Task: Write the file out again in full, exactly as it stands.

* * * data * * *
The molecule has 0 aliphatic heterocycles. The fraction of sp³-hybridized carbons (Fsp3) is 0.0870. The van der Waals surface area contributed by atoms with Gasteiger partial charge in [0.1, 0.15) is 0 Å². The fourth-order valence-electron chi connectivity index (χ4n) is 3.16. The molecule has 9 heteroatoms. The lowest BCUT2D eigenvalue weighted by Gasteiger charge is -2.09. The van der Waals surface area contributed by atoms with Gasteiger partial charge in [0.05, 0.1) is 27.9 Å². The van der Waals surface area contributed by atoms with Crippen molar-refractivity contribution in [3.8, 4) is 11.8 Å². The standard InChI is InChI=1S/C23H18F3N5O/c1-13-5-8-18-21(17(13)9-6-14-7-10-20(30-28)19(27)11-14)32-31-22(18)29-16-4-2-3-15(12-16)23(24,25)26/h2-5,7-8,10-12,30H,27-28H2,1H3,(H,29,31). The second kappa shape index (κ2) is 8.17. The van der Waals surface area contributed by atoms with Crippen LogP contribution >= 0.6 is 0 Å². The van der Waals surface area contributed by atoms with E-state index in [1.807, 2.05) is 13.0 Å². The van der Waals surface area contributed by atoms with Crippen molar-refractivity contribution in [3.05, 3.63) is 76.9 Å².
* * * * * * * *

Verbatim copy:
The molecule has 0 aliphatic heterocycles. The fraction of sp³-hybridized carbons (Fsp3) is 0.0870. The van der Waals surface area contributed by atoms with Gasteiger partial charge in [0.1, 0.15) is 0 Å². The fourth-order valence-electron chi connectivity index (χ4n) is 3.16. The molecule has 9 heteroatoms. The lowest BCUT2D eigenvalue weighted by Gasteiger charge is -2.09. The van der Waals surface area contributed by atoms with Gasteiger partial charge in [0.05, 0.1) is 27.9 Å². The van der Waals surface area contributed by atoms with Crippen molar-refractivity contribution in [3.8, 4) is 11.8 Å². The standard InChI is InChI=1S/C23H18F3N5O/c1-13-5-8-18-21(17(13)9-6-14-7-10-20(30-28)19(27)11-14)32-31-22(18)29-16-4-2-3-15(12-16)23(24,25)26/h2-5,7-8,10-12,30H,27-28H2,1H3,(H,29,31). The second kappa shape index (κ2) is 8.17. The van der Waals surface area contributed by atoms with Crippen LogP contribution >= 0.6 is 0 Å². The van der Waals surface area contributed by atoms with E-state index in [1.807, 2.05) is 13.0 Å². The van der Waals surface area contributed by atoms with Crippen molar-refractivity contribution in [3.05, 3.63) is 76.9 Å².